BY DAVID MIXNER
Over my personal history I have seen overconfident politicians known for being tough, bullies or just plain mean. Initially those tough guy qualities endeared them to the voters. Ironically, the very machismo that made them popular, without fail, ended up being their downfall.
President Nixon, who instructed Vice President Agnew to blistered anti-war dissenters with name after name ('effete crops of impudent snobs') and created the 'silent majority' to run rampant over the rights of Americans, ended up being a criminal who had to proclaim "I am not a crook.". The President had to resign.
President George W. Bush made his career after 9/11 of being literally the only one who could protect Americans. Out of fear of another horrific event Americans embraced his strong tactics against terrorism, domestic spying and the Iraq War. That is until Hurricane Katrina hit New Orleans. No one can forget the President putting his arm around his FEMA Director and saying "Brownie, you are doing a heck of a job" . Bush's popularity plummeted after Americans realized that not only could he not protect us from terrorism, he couldn't even get bottled water into New Orleans.
Now one more politician is finding that karma is a bitch.
Governor Chris Christie has proclaimed for the entire world, "I am not a bully'.
Really, Governor, really?
Joining those in history who have created personas that endear them to the voters, no matter how inappropriate, Christie is feeling the inevitable backlash of his bullying, anger management issues. It was only a matter of time before his 'hot under the collar' approach to governing came back to haunt him.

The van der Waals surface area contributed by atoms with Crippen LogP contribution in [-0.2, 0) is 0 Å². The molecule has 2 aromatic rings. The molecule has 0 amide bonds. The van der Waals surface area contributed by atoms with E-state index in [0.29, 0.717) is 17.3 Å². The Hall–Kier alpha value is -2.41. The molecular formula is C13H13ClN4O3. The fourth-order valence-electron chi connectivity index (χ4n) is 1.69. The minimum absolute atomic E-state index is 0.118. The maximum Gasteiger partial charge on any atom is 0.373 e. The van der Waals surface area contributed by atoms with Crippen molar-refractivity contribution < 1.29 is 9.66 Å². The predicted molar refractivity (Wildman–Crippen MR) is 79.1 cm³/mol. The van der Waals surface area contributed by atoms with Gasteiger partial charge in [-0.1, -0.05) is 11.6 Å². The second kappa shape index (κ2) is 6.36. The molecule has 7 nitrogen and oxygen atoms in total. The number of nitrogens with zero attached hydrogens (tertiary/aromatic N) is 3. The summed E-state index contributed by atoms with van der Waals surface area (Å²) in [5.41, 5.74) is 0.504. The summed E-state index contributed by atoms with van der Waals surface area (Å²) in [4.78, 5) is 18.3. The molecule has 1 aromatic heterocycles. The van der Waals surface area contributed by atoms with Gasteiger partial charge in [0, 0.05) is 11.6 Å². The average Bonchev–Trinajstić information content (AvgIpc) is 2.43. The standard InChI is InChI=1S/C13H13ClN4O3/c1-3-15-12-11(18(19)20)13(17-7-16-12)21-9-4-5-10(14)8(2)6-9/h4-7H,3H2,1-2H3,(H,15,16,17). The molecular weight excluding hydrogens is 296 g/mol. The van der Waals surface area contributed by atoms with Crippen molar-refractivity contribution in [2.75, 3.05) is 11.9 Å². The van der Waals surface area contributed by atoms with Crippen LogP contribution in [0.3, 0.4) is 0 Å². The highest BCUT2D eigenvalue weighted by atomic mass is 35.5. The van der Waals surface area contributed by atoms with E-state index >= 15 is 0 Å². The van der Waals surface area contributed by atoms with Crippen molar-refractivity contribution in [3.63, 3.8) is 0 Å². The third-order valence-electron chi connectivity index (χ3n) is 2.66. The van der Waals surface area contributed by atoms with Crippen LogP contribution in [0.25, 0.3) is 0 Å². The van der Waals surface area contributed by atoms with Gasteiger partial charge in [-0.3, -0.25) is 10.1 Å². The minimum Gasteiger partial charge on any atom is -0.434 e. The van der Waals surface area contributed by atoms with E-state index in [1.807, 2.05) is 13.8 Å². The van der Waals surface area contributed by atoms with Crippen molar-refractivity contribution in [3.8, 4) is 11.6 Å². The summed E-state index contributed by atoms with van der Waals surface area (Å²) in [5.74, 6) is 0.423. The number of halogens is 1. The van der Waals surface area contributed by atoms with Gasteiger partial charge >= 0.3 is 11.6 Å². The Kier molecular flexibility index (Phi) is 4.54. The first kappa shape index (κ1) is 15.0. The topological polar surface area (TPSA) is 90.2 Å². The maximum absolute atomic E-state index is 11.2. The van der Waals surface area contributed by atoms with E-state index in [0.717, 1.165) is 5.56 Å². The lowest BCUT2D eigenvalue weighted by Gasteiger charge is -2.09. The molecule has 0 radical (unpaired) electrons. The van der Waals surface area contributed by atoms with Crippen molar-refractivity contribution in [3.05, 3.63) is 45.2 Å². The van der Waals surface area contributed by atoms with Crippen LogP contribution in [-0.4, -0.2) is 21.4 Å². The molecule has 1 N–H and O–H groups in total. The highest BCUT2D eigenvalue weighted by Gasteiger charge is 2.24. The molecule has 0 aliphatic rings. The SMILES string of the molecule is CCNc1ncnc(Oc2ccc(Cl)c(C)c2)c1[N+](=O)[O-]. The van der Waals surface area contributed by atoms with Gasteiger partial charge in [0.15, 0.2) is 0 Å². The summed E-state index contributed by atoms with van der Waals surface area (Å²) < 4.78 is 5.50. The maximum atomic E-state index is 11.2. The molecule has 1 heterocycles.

Allow me to borrow a line from Nixon. "Make no mistake about it," the only issue here is Governor Chris Christie. It is not the horrific toll it took on the lives of Fort Lee citizens nor the lower officials who stepped over the line. They were simply following the style, the leadership, and political parameters established by their own Governor.
The public is not just now discovering Christie is a bully.
We have seen him with ice cream cone in hand chasing a teacher down a boardwalk bellowing at him for daring to question his judgement. New Jersey citizens have witnessed people publicly being banished for daring to challenge the tough Governor. His own staff has filled YouTube space with his bullying and seething anger.
In this year's must read election book Double Down you will see example after example of Christie raging against one person or another. The Governor literally threatened Romney staff that they would 'never work in this town' again.
The Week Reports on 'Double Down' and Christie:
In Double Down, the best-selling behind-the-scenes tome of the 2012 campaign, the authors delve into New Jersey Gov. Chris Christie's interaction with the top of the Republican ticket. The portrait wasn't very flattering. Double Down's Christie was megalomaniacal, self-possessed, and obsessed with reciprocity: You do well by him, and he'll do well by you. You fundraise without his permission in New Jersey, and he'll cut the donors off. Loyalty trumped all. If Christie perceived you as disloyal, you were out of his inner circle. That's in passive voice because Christie would leave it to his lieutenants to enforce this code of honor.
What does this all mean?
Simply that Governor Christie's bullying, anger issues and personal style makes him unfit to be the President of the United States.
Instead of studying the Constitution of the United States, the Governor needs to be attending anger management classes with other hot-headed people whose tempers and bullying have hurt so many others.